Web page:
19. It Had to Be You... The Great American Songbook
list price: $18.98
our price: $13.49
(price subject to change: see help)
Asin: B00006JL4J
Catlog: Music
Sales Rank: 53
Average Customer Review: 3.83 out of 5 stars
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Rod Stewart's mellowing years have neatly coincided with a commitment to smart ballad choices and a generally warmer musical persona. Rod the Mod liberated at last? Like many a pop singer, Stewart returns here to what's become generally known as the Great American Songbook, that evergreen body of mid-20th century songcraft that continues to inspire singers across oceans and generations. It's said that Stewart has been vocalizing many of these songs in private for years, and given the warm, human scale of most of the performances here, it's not hard to believe. Producer Phil Ramone's spare, unobtrusive arrangements inspire the singer to some of his most subtle and rewarding performances in years. Stewart's slightly weary vocal tack handsomely suggests the smoke, booze, and aching heart that lie at the best of these songs. Such back-to-the-future efforts can often sound like a last career gasp; here, they seem a refreshing breath of fresh air. --Jerry McCulley ... Read more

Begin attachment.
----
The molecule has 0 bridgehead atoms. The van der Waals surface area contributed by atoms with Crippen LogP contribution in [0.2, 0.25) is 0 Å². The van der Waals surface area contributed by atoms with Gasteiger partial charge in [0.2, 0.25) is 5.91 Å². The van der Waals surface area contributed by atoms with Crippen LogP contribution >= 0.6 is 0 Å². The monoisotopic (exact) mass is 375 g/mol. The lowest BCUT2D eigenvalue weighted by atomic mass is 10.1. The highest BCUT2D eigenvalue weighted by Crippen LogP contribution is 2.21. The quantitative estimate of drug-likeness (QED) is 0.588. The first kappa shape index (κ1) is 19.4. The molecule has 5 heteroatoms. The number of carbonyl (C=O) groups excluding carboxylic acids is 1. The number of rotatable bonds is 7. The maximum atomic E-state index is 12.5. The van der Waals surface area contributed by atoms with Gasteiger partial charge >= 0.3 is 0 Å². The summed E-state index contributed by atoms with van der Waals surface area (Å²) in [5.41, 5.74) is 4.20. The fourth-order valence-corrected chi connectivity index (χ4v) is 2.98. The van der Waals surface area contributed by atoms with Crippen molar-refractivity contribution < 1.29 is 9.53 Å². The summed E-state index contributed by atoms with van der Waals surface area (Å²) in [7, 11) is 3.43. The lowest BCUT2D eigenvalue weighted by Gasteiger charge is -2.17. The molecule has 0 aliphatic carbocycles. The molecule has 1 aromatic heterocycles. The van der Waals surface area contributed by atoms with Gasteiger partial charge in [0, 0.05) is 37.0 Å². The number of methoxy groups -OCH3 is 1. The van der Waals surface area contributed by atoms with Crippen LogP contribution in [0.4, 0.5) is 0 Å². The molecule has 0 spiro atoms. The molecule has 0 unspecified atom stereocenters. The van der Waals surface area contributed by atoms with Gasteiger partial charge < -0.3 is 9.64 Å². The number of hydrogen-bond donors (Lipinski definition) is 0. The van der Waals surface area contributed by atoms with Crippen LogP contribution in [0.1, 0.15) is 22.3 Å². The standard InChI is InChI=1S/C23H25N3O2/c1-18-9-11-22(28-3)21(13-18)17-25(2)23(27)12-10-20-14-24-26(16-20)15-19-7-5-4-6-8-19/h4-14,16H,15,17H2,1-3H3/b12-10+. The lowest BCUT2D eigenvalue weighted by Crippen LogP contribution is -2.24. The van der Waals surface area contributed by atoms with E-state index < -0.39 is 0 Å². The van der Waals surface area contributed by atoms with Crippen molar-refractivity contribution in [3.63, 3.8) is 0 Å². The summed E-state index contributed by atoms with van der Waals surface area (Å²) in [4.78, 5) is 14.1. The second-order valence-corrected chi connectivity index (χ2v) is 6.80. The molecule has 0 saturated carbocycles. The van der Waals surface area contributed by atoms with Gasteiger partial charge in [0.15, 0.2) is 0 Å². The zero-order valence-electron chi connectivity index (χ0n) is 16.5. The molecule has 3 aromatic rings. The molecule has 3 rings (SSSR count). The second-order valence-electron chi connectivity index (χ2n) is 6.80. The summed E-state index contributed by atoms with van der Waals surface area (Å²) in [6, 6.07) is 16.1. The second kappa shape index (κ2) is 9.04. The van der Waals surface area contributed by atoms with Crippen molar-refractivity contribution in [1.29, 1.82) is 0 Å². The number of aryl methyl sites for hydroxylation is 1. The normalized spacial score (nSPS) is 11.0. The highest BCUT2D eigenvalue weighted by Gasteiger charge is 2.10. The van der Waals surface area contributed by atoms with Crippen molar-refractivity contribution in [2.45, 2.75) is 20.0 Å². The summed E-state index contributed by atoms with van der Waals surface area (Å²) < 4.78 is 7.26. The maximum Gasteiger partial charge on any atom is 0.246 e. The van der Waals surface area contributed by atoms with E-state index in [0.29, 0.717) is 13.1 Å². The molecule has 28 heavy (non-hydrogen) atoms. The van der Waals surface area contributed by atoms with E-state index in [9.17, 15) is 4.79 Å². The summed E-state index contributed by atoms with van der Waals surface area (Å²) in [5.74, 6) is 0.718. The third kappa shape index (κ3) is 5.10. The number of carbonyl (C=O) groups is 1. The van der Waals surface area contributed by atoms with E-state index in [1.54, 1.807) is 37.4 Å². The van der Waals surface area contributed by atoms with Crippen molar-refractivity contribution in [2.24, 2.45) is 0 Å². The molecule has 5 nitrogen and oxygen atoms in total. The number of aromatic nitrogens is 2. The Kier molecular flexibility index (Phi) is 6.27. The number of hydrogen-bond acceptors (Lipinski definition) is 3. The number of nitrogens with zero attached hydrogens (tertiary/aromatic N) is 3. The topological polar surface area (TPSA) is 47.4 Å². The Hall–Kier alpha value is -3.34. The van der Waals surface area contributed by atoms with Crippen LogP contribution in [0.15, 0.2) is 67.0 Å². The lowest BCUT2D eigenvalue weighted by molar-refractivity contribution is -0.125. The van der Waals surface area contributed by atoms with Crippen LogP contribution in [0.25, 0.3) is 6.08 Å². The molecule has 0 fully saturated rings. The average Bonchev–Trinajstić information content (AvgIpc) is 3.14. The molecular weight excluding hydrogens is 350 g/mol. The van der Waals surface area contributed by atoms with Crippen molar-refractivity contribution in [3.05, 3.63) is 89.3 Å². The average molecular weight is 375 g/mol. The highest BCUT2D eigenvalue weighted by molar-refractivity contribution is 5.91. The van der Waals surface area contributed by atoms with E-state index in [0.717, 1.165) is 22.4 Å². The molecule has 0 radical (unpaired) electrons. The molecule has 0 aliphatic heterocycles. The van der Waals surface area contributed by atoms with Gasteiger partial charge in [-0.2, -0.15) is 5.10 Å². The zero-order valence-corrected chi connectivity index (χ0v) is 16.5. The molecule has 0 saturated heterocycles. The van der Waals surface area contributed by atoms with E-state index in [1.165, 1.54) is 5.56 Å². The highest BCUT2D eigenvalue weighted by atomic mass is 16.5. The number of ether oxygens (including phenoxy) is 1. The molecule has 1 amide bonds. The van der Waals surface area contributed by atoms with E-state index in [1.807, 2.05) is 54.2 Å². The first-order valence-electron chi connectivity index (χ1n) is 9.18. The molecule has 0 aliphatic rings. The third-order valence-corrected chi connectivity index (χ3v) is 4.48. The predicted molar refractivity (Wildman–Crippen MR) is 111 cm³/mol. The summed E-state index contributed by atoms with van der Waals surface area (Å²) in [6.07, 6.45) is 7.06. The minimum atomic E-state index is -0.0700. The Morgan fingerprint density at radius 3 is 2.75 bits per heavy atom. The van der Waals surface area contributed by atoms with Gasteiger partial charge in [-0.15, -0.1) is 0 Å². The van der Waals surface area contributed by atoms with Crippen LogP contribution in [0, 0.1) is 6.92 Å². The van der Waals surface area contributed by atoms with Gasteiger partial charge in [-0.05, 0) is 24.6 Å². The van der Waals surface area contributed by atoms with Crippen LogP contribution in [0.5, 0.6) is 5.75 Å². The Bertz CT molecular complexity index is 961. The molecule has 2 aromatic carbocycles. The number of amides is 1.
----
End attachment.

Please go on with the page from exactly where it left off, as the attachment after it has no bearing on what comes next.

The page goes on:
Reviews (305)

5-0 out of 5 stars Mr. Stewart's Most Romantic CD
I'm forty-something and I grew up listening to these songs. My father was a music lover and collected numerous albums, tapes and CDs. When I heard Rod Stewart's version of "It Had To Be You" on the radio, I thought that I must have that CD. On my way home from work, I stopped by Tower Records to get me a copy, and found myself listening to it over and over again. I also ordered the VHS version on-line, and enjoyed watching the concert.